SR-55 is major north-south freeway corridor in Orange County, extending from the 19th St. intersection to the SR-91 interchange. Within the study corridor, there are a number of major freeway-to-freeway system interchanges, including SR-73, I-405, I-5, SR-91 and SR-22. The corridor has three to five mixed-flow lanes and one HOV lane with full-time continuous access along most sections. The corridor primarily consists of commuter traffic, and therefore, typical weekday morning and afternoon peak periods are of concern. In order to fully evaluate the characteristics of congestions, the microsimulation model is setup to capture pre-congestion, during congestion, and after congestion conditions of each peak period.
The SR-55 CSMP simulation model was developed using the Paramics software, version 6.9.3. All freeway facilities as well as on and off ramps, arterials and their signals are included in the model. This model focuses on both morning and afternoon peak hours from 6:00 to 9:00 AM and from 3:00 to 7:00 PM in order to cover major periods of congested travel. The model network was coded based on Year 2011 condition. The model has a total of 83 zones, 30 traffic signals, and 38 ramp meters.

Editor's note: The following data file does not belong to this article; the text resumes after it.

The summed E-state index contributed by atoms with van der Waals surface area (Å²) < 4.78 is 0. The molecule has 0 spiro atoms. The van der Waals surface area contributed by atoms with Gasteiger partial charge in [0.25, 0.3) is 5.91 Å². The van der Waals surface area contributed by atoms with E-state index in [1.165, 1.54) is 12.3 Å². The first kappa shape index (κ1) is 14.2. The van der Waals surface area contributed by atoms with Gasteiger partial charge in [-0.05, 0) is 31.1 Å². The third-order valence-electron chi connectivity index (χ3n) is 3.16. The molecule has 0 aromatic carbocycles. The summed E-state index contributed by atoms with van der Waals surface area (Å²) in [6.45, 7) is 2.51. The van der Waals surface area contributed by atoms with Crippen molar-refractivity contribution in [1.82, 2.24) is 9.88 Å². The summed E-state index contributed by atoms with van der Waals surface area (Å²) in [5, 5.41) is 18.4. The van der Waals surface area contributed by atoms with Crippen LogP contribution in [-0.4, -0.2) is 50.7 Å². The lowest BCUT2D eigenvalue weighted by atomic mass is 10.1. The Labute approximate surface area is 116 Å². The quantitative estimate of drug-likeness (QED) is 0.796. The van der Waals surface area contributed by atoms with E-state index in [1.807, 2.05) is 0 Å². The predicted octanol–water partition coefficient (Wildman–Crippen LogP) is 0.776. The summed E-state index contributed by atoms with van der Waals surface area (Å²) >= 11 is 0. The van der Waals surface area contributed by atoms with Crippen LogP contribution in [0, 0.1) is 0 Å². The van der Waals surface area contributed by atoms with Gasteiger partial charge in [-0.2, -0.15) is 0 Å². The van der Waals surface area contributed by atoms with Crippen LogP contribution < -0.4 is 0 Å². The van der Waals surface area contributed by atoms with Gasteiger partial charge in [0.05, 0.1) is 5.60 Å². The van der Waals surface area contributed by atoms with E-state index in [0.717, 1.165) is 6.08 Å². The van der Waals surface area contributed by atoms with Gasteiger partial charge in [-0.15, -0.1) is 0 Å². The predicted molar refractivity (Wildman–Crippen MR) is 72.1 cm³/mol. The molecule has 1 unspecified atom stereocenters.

The model was calibrated primarily against volume, speed, and travel time data of 2011 traffic condition based on FHWA (Federal Highway Administration) microsimulation model calibration guideline. The traffic data were collected from Caltrans loop detection system through Caltrans Performance Measurement System (PeMS). Since the congestion levels varied from day to day, we employed the 50th percentile volume and speed measurements of a 29 day period (Tuesdays, Wednesdays, and Thursdays only) from September 27th to December 8th, 2011 through PeMS and 2012 arterial turning data collected in October 2012 and historical data collected between 2010 and 2012 as the typical traffic condition.
The developed model was further used to test 9 scenarios under both baseline demands and future demands. These scenarios correspond to near-term programmed projects, medium-term programmed projects, and suggested projects, which include different strategies, including adding mainline general-purpose lanes, auxiliary lanes, and HOV lanes, adaptive ramp metering, and incident management.